It is October and Giorgos Komiaki (as he is known on Facebook) has set up his camera up on a nearby rock. He sets it on auto-shoot. Hurriedly he takes a long bamboo stick and gently shakes the branches of the walnut tree that is part of his family tree for generations.
Up in the northern mountainous region of Naxos, about 30-35 kilometres from busy downtown, is a village known as Komiaki, or Koronida.
Ask any local and they’ll tell you it houses the only gas station in the region for miles or in this case, kilometres.
There we met Giorgos. Owner of the petrol station and avid Facebook user, he enjoys documenting the daily life of his village that today has a population of about 250 compared to the 2,000 in the days of his grandfather.
Giorgos Komiaki as he is known to his Facebook friends, does his best to preserve the traditions that once provided a means of income for families in the region.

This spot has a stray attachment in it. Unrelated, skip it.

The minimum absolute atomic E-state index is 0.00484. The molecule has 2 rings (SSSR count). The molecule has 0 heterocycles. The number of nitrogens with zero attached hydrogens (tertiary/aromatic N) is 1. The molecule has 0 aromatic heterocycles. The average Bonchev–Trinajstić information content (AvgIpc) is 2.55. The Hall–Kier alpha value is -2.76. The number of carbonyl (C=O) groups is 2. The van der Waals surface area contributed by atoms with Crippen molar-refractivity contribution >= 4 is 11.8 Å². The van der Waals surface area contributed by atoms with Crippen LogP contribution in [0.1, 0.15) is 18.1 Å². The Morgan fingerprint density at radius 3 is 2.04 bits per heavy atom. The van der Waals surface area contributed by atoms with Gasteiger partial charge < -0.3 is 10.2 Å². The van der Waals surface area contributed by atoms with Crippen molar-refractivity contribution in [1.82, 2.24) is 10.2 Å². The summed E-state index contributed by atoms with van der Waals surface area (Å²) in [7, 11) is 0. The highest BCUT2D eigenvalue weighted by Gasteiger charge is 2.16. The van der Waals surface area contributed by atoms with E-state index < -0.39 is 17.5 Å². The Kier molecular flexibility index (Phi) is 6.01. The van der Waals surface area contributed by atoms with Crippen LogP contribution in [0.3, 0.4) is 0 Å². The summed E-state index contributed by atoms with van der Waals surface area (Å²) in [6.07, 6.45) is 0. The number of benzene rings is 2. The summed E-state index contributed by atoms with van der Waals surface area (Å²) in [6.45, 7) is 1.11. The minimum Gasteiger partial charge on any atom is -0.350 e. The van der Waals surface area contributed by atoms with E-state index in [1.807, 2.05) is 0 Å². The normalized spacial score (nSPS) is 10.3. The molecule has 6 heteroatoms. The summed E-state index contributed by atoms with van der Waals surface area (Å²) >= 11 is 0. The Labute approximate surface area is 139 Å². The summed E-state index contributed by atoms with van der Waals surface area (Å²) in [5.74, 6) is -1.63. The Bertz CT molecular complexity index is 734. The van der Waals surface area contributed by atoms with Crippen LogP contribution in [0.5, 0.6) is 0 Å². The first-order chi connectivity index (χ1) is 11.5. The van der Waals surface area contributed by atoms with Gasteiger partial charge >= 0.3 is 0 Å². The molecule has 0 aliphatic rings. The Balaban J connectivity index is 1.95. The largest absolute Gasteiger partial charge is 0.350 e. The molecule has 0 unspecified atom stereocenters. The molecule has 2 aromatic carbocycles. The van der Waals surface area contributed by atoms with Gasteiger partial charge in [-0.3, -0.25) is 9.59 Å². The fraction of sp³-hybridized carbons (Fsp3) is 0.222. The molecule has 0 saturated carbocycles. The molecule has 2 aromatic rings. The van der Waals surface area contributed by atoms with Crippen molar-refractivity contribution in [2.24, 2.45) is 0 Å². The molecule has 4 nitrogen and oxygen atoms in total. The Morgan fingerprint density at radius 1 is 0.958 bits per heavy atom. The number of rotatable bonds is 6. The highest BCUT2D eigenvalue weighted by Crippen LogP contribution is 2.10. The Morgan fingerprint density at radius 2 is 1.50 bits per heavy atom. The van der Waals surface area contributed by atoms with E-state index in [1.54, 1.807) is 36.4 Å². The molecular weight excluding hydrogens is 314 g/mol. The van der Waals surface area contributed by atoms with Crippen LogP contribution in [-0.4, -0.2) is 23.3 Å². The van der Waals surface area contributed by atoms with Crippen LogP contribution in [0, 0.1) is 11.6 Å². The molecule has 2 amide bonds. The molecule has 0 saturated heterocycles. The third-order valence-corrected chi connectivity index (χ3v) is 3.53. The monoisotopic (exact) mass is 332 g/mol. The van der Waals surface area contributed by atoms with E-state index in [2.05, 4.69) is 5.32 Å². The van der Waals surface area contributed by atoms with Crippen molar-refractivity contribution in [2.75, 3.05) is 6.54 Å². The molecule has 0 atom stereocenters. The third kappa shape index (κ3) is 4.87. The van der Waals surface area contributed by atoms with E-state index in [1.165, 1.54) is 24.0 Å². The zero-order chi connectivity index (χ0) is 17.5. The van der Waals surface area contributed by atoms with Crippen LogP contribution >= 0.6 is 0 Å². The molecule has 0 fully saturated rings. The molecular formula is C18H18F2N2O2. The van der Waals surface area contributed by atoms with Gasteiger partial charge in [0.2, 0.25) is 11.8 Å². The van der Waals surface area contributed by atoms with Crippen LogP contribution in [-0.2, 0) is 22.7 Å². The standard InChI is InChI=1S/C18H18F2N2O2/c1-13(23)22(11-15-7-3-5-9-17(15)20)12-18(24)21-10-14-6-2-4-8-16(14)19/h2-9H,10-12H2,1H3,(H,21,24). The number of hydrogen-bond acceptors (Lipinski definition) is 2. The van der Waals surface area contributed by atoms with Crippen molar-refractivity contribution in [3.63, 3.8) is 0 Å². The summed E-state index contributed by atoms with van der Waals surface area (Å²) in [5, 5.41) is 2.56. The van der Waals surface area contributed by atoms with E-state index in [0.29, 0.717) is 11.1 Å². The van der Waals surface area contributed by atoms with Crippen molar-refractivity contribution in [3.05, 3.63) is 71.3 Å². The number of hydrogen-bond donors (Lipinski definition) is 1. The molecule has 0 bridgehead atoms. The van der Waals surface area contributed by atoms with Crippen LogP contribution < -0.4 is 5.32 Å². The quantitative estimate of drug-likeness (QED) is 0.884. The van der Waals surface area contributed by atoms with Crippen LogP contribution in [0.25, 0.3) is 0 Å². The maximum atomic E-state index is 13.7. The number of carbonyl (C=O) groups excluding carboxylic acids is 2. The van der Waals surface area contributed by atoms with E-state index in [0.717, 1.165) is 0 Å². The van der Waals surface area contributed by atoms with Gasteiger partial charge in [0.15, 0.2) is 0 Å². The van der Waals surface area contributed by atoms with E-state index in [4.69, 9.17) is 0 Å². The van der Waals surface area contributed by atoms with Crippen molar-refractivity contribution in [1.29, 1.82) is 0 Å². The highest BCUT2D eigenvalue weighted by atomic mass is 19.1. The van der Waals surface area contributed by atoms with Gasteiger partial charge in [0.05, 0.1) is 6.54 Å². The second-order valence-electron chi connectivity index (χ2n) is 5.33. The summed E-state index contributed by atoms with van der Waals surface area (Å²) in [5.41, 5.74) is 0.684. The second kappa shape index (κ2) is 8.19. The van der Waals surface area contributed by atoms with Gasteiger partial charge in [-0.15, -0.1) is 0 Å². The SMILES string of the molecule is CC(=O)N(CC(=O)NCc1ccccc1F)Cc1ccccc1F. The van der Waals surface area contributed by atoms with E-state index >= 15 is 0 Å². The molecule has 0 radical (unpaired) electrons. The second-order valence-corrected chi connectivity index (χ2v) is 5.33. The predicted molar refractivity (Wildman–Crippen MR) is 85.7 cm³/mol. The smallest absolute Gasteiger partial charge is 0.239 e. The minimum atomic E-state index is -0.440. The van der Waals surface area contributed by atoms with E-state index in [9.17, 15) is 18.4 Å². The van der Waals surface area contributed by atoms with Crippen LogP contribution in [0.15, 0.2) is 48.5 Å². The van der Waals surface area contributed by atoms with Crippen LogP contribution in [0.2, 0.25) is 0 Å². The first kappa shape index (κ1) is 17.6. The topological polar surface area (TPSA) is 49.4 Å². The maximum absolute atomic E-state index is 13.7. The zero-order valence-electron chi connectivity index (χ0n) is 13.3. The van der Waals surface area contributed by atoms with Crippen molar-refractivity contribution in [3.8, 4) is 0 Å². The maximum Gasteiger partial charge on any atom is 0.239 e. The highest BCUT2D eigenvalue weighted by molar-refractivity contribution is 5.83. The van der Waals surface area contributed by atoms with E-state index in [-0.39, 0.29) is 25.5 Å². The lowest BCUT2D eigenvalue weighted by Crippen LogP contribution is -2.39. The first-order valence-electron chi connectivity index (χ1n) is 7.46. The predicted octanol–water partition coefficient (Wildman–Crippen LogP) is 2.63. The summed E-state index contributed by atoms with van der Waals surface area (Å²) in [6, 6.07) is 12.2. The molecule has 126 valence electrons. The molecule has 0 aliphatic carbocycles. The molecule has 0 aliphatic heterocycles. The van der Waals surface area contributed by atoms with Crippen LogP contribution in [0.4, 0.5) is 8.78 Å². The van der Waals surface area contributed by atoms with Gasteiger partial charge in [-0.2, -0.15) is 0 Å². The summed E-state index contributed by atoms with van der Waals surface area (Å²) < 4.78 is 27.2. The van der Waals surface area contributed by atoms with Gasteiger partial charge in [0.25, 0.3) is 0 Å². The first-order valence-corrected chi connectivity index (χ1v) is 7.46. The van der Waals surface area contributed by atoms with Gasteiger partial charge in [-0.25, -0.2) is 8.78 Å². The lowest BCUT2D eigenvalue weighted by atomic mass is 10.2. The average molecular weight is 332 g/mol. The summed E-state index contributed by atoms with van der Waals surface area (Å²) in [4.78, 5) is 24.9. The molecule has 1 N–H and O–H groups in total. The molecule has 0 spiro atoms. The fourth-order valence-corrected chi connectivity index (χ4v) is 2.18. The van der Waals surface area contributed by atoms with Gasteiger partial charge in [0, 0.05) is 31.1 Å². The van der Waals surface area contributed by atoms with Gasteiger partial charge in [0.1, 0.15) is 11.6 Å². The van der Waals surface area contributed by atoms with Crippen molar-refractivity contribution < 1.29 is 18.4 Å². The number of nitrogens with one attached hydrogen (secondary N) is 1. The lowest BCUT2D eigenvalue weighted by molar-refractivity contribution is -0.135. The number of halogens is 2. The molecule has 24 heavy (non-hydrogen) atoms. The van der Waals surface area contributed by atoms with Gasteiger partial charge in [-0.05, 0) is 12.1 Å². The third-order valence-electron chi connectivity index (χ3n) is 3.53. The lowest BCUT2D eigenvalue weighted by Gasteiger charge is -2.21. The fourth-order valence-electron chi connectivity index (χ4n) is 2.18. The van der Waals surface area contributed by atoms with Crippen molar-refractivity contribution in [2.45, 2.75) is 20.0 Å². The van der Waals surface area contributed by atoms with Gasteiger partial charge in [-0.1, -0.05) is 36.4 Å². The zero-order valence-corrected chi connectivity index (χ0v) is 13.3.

It is October and Giorgos Komiaki has set up his camera up on a nearby rock in a field near the station. He sets it on auto-shoot. Hurriedly he takes a long bamboo stick and gently shakes the branches of the walnut tree that is part of his family tree for generations.
“The walnut is ripe when you can see the nut inside the green husk,” he explains. “Eventually the nut falls to the ground ready to be collected.”
“My grandfather had 15 walnut trees,” he continues. “Selling walnuts was his basic source of income, enough to provide for his family. In the old days, there were a lot more trees,” he explains, “because more of the natives cultivated the land.”
Today, George has 2-3 walnut trees that he tends to as a hobby, gathering 10-15 kilos of the nutritious nut compared to the 500 kilos that his grandfather gathered in the 50s.
“They last until the Spring,” he explains. “I keep them for personal consumption for family and friends. We like to use them as an ingredient and garnish in desserts.”